On May 5, 2010, ICANN (Internet Corporation for Assigned Names and Numbers) has finalized the application process to allow non-Latin characters domain names. Arabic-speaking countries are the first to reap the orthographic benefits. As of today, we can start seeing domain names ending in:
.YOyµy± (previously was only .eg for Egypt)
.y?YNy?y?YayOYay© (previously was only .sa for Saudi Arabia)
. y?YOy?y±y?y™ (previously was only .ae for United Arab Emirates)
The Egyptian Ministry of Communications and Information Technology, with the old domain name http://www.mcit.gov.eg, is now transitioning to the new URL: Yay?y?y±y©-y?YNy?y™yµy?YNy?y™.YOyµy±.
Not everything is fully operational with the new system yet. Browsers that are not caught up to speed on the non-Latin characters domain names will still see the url addresses rendered as Latinized strings of unrecognizable text. The Egyptian Communication Ministry's Arabic URL, for example, currently resolves to http://xn‚Ai-rmckbbajlc6dj7bxne2c.xn--wgbh1c/.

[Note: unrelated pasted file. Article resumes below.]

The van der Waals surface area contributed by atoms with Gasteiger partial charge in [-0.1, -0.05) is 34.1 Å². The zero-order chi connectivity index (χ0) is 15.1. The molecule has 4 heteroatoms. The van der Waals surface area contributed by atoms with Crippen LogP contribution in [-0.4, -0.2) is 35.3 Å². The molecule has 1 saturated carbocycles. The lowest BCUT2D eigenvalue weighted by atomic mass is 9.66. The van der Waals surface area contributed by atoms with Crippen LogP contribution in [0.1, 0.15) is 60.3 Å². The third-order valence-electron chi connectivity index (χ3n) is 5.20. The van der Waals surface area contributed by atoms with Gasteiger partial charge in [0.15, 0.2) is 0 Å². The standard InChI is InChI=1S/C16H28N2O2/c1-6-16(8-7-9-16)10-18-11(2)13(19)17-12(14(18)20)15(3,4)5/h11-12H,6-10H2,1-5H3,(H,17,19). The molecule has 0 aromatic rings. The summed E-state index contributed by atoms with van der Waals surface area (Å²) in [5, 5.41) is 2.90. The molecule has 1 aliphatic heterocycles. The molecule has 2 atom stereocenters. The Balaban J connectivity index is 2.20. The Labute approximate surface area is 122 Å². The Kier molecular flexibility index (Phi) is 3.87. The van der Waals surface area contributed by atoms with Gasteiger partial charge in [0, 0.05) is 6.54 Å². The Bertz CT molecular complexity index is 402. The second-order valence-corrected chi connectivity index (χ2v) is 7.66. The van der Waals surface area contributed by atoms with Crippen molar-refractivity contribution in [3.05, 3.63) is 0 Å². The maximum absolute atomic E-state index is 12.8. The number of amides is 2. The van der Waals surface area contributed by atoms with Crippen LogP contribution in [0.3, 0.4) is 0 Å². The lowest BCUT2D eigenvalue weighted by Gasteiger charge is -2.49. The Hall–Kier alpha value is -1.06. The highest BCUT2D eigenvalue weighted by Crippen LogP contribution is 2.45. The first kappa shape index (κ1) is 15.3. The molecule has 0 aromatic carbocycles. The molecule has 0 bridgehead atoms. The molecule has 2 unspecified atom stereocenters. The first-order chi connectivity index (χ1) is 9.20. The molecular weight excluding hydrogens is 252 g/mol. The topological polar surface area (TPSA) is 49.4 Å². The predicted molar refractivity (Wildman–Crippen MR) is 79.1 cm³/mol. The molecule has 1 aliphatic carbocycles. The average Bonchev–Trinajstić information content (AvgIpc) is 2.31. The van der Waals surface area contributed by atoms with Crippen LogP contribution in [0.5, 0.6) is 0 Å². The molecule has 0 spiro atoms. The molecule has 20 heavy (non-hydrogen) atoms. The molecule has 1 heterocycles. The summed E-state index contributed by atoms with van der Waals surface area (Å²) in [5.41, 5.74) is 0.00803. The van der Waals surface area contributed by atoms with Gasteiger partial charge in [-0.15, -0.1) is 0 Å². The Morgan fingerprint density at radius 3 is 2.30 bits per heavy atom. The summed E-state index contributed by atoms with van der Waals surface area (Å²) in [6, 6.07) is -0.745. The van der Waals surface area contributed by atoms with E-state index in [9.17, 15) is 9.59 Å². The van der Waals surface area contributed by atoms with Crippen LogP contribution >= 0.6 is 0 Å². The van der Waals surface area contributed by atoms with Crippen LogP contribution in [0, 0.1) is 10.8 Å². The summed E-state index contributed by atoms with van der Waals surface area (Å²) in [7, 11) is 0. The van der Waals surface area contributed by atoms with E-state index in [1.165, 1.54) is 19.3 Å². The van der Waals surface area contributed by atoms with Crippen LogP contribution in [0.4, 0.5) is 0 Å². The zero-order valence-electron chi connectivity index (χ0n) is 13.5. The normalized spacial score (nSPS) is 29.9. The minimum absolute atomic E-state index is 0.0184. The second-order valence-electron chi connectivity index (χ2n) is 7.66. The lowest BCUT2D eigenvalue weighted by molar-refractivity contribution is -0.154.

What Domain Name Changes to Expect in the Future?
Well, out of total 21 application requests representing 11 different languages, ICANN has approved 13. As a result, in the near future we can expect to see domain names in Chinese, Russian, Sinhalese, Tamil, Thai and possibly more other languages. Web programmers will now have to adapt to these changes more than anyone else. People who buy easily recognizable domain names in other languages (there'll be plenty of those in the beginning) can earn money on selling these domain names in the future.
Stay tuned as we will publish the progress of this process on this blog as well as reveal the links to the companies that start selling the domains in non-Latin characters.